I’d be the first person to stick their hand up and say they quite like new new new Top Gear. The on-location films are stunning; even prettier than those we’ve seen in The Grand Tour, for my money, and when left to their own devices the presenters feel a lot more natural, which makes it easier to watch.
Yes, the slightly forced studio segments need some work, and yes, Chris Harris looks about as comfortable with smiling and hugging as a claustrophobe is with being shut in a car boot, but there’s definite substance there. Maybe the three main presenters should do something together that ends up with them doing time in a Russian prison, or at least running from the police. That sort of thing builds bonds, not that we actually recommend doing anything illegal.
But there’s a sticking point. Matt LeBlanc used to be such an energetic performer in Friends. Joey Tribbiani might have been a lazy ass at times, but LeBlanc’s acting was anything but. Which makes me wonder how the hell he can be so monotonous in his delivery on Top Gear. He sort of drones, like a sleepy granddad on a comfy armchair telling stories to the huddled kids at his feet. He’s not a natural presenter, by which I mean he doesn’t deliver his lines as if they were off the cuff.
His performances in the studio are like he’s reading from a Teleprompter having never done any rehearsals. It’s like his heart isn’t really in it, somehow. From a presenting standpoint, I don’t think I’m going to be alone in thinking he might be the weak link.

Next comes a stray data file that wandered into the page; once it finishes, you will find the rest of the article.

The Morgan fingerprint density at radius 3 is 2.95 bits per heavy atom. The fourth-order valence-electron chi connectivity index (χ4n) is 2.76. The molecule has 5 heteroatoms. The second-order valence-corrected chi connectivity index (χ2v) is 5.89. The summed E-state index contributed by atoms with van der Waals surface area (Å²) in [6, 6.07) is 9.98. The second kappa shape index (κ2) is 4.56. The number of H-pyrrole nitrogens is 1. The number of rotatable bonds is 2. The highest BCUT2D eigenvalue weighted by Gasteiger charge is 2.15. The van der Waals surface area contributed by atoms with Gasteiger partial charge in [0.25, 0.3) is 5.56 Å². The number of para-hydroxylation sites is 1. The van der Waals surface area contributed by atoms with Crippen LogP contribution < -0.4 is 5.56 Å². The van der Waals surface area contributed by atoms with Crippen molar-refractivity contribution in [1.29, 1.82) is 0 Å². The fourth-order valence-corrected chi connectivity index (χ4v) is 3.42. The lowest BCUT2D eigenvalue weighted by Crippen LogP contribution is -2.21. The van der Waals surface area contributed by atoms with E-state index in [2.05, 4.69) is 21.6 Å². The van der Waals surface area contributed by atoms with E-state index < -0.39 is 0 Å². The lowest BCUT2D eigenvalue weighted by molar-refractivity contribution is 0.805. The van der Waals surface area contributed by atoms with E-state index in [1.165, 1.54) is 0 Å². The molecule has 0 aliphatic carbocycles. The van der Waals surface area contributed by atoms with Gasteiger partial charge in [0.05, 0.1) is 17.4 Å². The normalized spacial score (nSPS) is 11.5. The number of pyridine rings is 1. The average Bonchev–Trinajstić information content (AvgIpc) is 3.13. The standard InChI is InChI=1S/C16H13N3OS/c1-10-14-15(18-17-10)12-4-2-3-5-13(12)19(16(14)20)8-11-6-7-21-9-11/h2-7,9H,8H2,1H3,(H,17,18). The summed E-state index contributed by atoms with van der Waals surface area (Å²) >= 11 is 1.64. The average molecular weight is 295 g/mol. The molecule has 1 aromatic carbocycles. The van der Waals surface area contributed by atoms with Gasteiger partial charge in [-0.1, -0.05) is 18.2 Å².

Now, then. Top Gear magazine readers and YouTube channel subscribers will know Tom Ford, the man who shares a name with the well-known fashion bigwig. Not the style, though. He’s been working for Top Gear for years, is pretty handy behind the wheel, and presents as naturally as if he were chatting to you in the pub. He’s also rather… British, in his mannerisms and attitude. You’d have thought he was a dead cert for the UK show, frankly, but for whatever reason he was overlooked.
He’s now confirmed as one of the three Top Gear America presenters, alongside Top Fuel drag racer Antron Brown and famous actor William Fichtner. There’s a Brit on Top Gear America, and an American on British Top Gear. You see where I’m going with this.
What I want is an exchange. It doesn’t have to be CIA-style, but for all I care BBC reps from both sides of the pond can stand at each end of a bridge and send a LeBlanc and Ford walking in opposite directions towards their homelands. Tom Ford could be the perfect foil for Chris Harris, with Rory Reid the characterful man in the middle. Ford and Harris would, I reckon, naturally forge an ongoing rivalry in Top Gear challenges, with each able to side with Reid whenever they wanted a majority vote. The chemistry could happen more fluently, and faster, and even if it didn’t we’d still end up with a more expressive, engaging presenter.
Go on, BBC, you know you want to. Matt LeBlanc might be happy to spend more time Stateside anyway, and Tom Ford must really want to be a face on the original and best Top Gear. The arrangements could only take hours, for all we know. How hard can it be…?